San Francisco, CA asked in Employment Law for California

Q: Can an employer just take away your sick hours you have aquired? I went from 37 to 5 hours without using them.

Related Topics:
1 Lawyer Answer
Yitz Erik Weiss
Yitz Erik Weiss pro label Lawyers, want to be a Justia Connect Pro too? Learn more ›
  • Los Angeles, CA
  • Licensed in California

A: A reduction in available sick days without them being used may be problematic.

Under The Healthy Workplaces Healthy Families Act, California employers are required to provide paid sick leave to certain employees. An employer can satisfy the requirements by providing the full three days of leave at the beginning of each year, or by using an accrual method whereby the employee earns one hour of paid sick time for every 30 hours worked. (Certain cities, such as Los Angeles, require additional sick days for employees working within the city limits.)

There are limitations to the paid sick leave requirements. For example, an employer may limit use of paid sick days to 24 hours or three days in each year of employment. Additionally, while an employee’s accrued paid sick days will carry over to the following year of employment, an employer may limit the accrual amount to 48 hours.

Unlike other paid time off, such as earned vacation, an employer does not need to pay for unused sick leave at the conclusion of your employment.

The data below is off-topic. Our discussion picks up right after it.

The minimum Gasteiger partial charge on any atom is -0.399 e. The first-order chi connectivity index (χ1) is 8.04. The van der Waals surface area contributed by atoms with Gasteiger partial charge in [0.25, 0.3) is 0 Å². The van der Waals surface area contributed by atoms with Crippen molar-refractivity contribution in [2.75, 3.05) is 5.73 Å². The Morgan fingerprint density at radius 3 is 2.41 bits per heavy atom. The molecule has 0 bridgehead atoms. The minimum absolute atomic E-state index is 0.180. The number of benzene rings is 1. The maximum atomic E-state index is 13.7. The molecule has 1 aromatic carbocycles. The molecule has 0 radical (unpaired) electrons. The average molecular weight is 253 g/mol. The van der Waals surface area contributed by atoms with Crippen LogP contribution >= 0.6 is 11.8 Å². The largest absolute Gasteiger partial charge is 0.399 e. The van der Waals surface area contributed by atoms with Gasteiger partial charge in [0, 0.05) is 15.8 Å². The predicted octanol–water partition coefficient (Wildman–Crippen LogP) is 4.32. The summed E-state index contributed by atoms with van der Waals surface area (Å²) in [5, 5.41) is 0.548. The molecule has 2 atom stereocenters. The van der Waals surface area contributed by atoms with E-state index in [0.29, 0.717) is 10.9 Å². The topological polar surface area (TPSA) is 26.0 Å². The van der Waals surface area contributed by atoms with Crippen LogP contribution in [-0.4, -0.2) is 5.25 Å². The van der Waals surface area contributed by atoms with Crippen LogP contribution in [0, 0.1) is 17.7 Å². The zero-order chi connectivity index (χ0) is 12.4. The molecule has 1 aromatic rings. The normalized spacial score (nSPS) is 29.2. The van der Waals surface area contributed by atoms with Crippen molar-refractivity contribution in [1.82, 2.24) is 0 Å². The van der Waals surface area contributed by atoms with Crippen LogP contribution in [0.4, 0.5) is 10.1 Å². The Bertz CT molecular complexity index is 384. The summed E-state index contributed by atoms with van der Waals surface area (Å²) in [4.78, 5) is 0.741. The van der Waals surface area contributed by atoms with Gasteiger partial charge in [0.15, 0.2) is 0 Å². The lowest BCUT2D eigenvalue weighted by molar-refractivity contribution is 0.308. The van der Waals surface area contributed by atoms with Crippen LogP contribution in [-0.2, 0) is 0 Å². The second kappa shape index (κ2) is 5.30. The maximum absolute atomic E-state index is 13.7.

That being said, you should consider consulting with an employment attorney to discuss the facts of your case and your rights in more detail.

Justia Ask a Lawyer is a forum for consumers to get answers to basic legal questions. Any information sent through Justia Ask a Lawyer is not secure and is done so on a non-confidential basis only.

The use of this website to ask questions or receive answers does not create an attorney–client relationship between you and Justia, or between you and any attorney who receives your information or responds to your questions, nor is it intended to create such a relationship. Additionally, no responses on this forum constitute legal advice, which must be tailored to the specific circumstances of each case. You should not act upon information provided in Justia Ask a Lawyer without seeking professional counsel from an attorney admitted or authorized to practice in your jurisdiction. Justia assumes no responsibility to any person who relies on information contained on or received through this site and disclaims all liability in respect to such information.

Justia cannot guarantee that the information on this website (including any legal information provided by an attorney through this service) is accurate, complete, or up-to-date. While we intend to make every attempt to keep the information on this site current, the owners of and contributors to this site make no claims, promises or guarantees about the accuracy, completeness or adequacy of the information contained in or linked to from this site.